The American Society of Clinical Oncology (ASCO) released its annual report, now in its 11th year, which documents the progress being made in clinical cancer research and identifies future research directions. The report, Clinical Cancer Advances 2016: Annual Report on Progress Against Cancer, was compiled by 18 experts in oncology subspecialties after they reviewed published literature and scientific meeting presentations from the previous year (October 2014 to October 2015). The advances featured in this report cover a range of topics that include cancer prevention, treatment, patient care, and tumor biology.
The advance of the year is cancer immunotherapy. Of note is its success in treating difficult-to-treat cancers, such as melanoma and advanced lung cancer. Some success also has been reported with experimental immunotherapy in treating ALL and DLBCL, as well as glioblastoma. The expanding understanding of tumor biology provides direction for the development of new therapies, and treatments are increasingly being personalized when genetic mutations are identified.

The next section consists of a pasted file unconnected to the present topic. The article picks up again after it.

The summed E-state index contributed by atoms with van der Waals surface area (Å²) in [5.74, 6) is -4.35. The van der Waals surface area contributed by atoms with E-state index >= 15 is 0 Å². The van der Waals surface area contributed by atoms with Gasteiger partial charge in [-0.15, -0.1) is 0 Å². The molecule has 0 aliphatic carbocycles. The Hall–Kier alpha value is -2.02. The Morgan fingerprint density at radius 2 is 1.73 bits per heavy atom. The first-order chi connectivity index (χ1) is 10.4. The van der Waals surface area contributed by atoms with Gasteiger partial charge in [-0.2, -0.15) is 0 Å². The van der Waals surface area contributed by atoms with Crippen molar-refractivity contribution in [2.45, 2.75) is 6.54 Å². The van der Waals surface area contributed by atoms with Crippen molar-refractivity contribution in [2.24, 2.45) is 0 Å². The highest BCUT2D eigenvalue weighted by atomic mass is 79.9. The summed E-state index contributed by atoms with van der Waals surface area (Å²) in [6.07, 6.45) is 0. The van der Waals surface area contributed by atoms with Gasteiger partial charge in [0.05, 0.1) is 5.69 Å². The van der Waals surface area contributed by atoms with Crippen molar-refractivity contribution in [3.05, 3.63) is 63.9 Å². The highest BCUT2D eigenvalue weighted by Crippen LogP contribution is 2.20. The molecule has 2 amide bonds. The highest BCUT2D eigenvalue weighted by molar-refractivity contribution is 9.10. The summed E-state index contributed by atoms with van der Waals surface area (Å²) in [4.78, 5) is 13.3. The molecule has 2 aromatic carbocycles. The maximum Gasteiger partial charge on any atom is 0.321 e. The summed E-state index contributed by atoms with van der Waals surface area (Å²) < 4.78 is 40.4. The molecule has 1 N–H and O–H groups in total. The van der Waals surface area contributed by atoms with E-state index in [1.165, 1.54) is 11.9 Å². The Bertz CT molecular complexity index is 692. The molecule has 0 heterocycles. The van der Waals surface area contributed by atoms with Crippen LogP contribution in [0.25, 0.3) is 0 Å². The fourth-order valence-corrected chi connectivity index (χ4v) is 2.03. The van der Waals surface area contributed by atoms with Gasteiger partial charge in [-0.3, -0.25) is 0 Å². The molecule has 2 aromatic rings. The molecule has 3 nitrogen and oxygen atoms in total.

Other advances are in the area of quality of life. There is now much more emphasis on quality of life, as opposed to survival and disease-free intervals. It is now recognized that maintaining or improving quality of life is important for patients with advanced-stage disease; consequently, the balance of potential benefits and harms of various treatment options need to be considered when planning treatment.
Another advance is the approval of new drugs or indications. Between October 2014 and October 2015, the FDA approved 10 new cancer treatments and expanded use for 12 previously approved therapies. The Human Papillomavirus Bivalent (Types 16 and 18) Vaccine also was approved in February 2015. The report highlights significant study findings in a variety of areas, from childhood cancer survivorship to palliative care, and may be accessed at http://cancerprogress.net/cca/clinical-cancer-advances-2016#.